get good grades,win academic competitions, and, much to their
fellow SFSU students' consternation, enjoy priority course registration.
They are SFSU's Presidential Scholars, students whose academic and personal
accomplishments in high school have earned them a scholarship that offers
more than just financial support for their undergraduate education. The
program also offers a helping hand with scheduling classes, field trips
to arts and cultural events across the city, and a chance to make new
In the fall 25 Presidential Scholars joined SFSU's freshman class.
"I always enjoy getting to know the Presidential Scholars,"
said President Robert A. Corrigan, who founded the program at SFSU in
1995. "They are the cream of the crop -- an enthusiastic, bright
and diverse group who are easily the equal of their peers at the nation's
most prestigious universities."
The scholars' grades and test scores (most applicants have a grade-point
average of 3.8 or higher and an SAT score of at least 1100) along with
their extracurricular activities and application essays helped them rise
to the top of a pool of some 400 applicants. The $17,000 scholarship provides
scholars with enough money for tuition and textbooks for the next four
years and, for the first time, financial assistance for housing in their
The scholars get to know each other right from the start. More than half
of the freshmen in the program live together on the same floor of a campus
residence hall. All scholars take two general education courses and a
special seminar together during their first year.
Faculty Director Ray Pestrong takes the scholars on cultural fieldtrips
which include museum tours and performances by the San Francisco Symphony.
"I have the best job," Pestrong says, "interacting with
these students is a joy."
Presidential Scholar Michael Rubin, a sophomore majoring in English, says
the program helps academically inclined students find a balance between
studying and socializing. He travels back and forth to SFSU from his home
in Daly City, but because of the program, he lingers on campus more than
"The Presidential Scholars program really ties you into all that
State has to offer," he says. Rubin got to know his fellow scholars
better through the classes they took together and says he especially enjoyed
Eric Solomon's "Freshman First Year Experience" seminar. He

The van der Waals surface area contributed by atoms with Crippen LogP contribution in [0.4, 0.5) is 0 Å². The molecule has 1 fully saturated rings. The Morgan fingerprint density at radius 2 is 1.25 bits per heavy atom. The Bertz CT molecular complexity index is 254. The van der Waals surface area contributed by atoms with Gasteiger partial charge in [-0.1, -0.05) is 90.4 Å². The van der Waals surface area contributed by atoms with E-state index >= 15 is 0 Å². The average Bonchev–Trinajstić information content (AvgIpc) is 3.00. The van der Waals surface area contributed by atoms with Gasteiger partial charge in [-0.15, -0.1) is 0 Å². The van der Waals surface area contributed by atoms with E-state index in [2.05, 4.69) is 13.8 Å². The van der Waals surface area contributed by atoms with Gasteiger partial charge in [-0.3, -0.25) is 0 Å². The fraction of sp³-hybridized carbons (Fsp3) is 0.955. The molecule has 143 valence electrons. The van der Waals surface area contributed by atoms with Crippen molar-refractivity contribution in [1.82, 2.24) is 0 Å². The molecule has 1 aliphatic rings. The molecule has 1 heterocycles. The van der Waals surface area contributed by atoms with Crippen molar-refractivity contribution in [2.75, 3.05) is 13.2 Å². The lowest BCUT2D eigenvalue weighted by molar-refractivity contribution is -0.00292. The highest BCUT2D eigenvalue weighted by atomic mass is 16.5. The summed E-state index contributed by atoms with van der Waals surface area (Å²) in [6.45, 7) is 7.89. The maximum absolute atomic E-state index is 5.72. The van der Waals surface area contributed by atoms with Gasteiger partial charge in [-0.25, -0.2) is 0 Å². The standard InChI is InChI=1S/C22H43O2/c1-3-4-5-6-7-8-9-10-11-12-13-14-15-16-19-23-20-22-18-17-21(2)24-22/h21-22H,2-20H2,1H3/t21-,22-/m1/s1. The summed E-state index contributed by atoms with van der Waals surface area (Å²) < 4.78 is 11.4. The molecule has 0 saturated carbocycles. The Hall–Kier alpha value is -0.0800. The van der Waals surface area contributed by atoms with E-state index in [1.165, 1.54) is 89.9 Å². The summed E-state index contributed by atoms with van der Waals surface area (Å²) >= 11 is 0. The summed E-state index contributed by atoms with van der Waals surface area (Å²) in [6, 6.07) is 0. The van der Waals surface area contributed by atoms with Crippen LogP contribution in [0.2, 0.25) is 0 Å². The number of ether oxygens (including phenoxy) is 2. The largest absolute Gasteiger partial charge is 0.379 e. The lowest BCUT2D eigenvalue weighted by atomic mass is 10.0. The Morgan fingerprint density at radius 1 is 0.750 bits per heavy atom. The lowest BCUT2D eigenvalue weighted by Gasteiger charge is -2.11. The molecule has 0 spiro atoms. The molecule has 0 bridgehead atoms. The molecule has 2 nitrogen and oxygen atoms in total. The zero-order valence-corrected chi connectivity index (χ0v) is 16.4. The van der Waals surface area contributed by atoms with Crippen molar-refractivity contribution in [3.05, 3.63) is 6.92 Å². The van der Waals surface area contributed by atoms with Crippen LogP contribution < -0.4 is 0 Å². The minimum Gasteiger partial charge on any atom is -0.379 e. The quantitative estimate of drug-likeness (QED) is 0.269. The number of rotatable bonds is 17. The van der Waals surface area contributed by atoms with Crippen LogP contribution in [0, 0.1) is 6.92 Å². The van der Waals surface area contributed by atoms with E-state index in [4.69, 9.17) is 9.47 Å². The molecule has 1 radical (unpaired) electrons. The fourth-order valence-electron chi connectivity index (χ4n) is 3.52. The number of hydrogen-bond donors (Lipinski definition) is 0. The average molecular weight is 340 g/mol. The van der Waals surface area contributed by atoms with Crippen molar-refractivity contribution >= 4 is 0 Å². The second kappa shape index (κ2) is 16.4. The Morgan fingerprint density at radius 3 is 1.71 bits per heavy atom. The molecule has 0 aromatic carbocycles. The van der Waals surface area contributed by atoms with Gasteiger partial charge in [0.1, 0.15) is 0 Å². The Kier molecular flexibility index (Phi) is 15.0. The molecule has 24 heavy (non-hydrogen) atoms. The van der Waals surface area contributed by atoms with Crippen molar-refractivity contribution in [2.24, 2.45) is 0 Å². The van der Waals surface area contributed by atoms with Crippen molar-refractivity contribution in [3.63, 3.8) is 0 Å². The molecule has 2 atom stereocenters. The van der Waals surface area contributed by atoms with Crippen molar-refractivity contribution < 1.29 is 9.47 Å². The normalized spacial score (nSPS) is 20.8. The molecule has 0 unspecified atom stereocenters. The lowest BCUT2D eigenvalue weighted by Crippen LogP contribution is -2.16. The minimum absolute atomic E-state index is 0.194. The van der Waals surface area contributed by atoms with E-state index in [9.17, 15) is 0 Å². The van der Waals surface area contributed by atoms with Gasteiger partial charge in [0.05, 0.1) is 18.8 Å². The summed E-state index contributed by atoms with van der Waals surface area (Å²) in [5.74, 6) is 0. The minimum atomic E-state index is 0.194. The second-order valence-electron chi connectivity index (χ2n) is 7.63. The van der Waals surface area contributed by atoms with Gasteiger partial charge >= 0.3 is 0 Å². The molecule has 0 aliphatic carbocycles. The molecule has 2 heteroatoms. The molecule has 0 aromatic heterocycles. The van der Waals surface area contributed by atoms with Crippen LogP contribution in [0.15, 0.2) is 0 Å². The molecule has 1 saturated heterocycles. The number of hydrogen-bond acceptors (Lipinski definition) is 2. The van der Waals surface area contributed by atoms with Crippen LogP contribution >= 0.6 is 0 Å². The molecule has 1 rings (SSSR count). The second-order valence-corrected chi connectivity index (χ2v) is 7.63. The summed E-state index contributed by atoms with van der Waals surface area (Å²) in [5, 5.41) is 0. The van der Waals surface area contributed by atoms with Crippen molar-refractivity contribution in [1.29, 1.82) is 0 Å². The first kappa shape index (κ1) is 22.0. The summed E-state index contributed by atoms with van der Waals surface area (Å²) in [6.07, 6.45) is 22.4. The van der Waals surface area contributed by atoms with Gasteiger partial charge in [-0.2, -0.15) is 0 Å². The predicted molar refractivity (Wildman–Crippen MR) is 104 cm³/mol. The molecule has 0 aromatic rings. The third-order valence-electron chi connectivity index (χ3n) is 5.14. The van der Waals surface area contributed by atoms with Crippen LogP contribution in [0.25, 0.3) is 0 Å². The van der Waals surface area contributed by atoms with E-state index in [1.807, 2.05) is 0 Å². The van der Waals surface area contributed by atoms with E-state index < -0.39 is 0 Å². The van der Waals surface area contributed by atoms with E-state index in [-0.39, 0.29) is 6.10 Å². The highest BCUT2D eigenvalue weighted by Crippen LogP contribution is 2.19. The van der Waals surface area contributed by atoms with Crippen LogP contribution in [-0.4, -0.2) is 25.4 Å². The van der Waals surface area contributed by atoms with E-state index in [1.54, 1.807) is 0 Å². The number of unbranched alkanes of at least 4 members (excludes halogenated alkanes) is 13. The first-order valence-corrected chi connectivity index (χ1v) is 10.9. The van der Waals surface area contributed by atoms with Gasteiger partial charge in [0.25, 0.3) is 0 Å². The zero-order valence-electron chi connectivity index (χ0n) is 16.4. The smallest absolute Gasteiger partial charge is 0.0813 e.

found an invaluable resource in Solomon.
"Whether it was parking or blocking out my schedule, I could always
come to Professor Solomon for advice and tips," Rubin says. "I
always got answers. I remember one time when he was speaking with President
Corrigan, he turned and asked me if I needed to speak with him. That was
The enriched learning environment has paid off for many graduates who
have gone on to successful careers. Former Presidential Scholar Glendy
Chan (B.A., '02) was accepted at UC Davis but selected SFSU for
the diversity of its student body. "Being with such a talented group
of individuals, most from very different backgrounds, really helped me
to socialize with different types of people," Chan says. She graduated
at the top of her class in the College of Business and was the student
speaker at Commencement in 2002. Today she's a tax generalist at PriceWaterhouseCoopers.
Former scholar Lianne Marie Dobbs (B.A., '02), who starred in
a recent TheatreWorks production of Stephen Sondheim's "A Little
Night Music," is making a living as an actress, has an agent, and
just auditioned for her first production on Broadway.
Other scholars have continued their studies in graduate school. Raymond
Wu (B.S., '03), who won first place among undergraduate students
at the College of Science and Engineering's Student Project Showcase during
his senior year, is now at UCLA. Nelly Lau (B.A., '02) recently
received a National Science Foundation Graduate Fellowship in electrical
engineering -- one of only 46 awarded nationwide -- and just entered Stanford's
doctoral program in electrical engineering.
The Presidential Scholars program at SFSU is funded in part by million-dollar
gifts from the Bernard Osher Foundation and Evergreen Group Chairman Y.F.
Chang, who recently donated an additional $100,000 to help pay for the
scholars' first year of student housing.
Presidential Scholars make a lasting connection.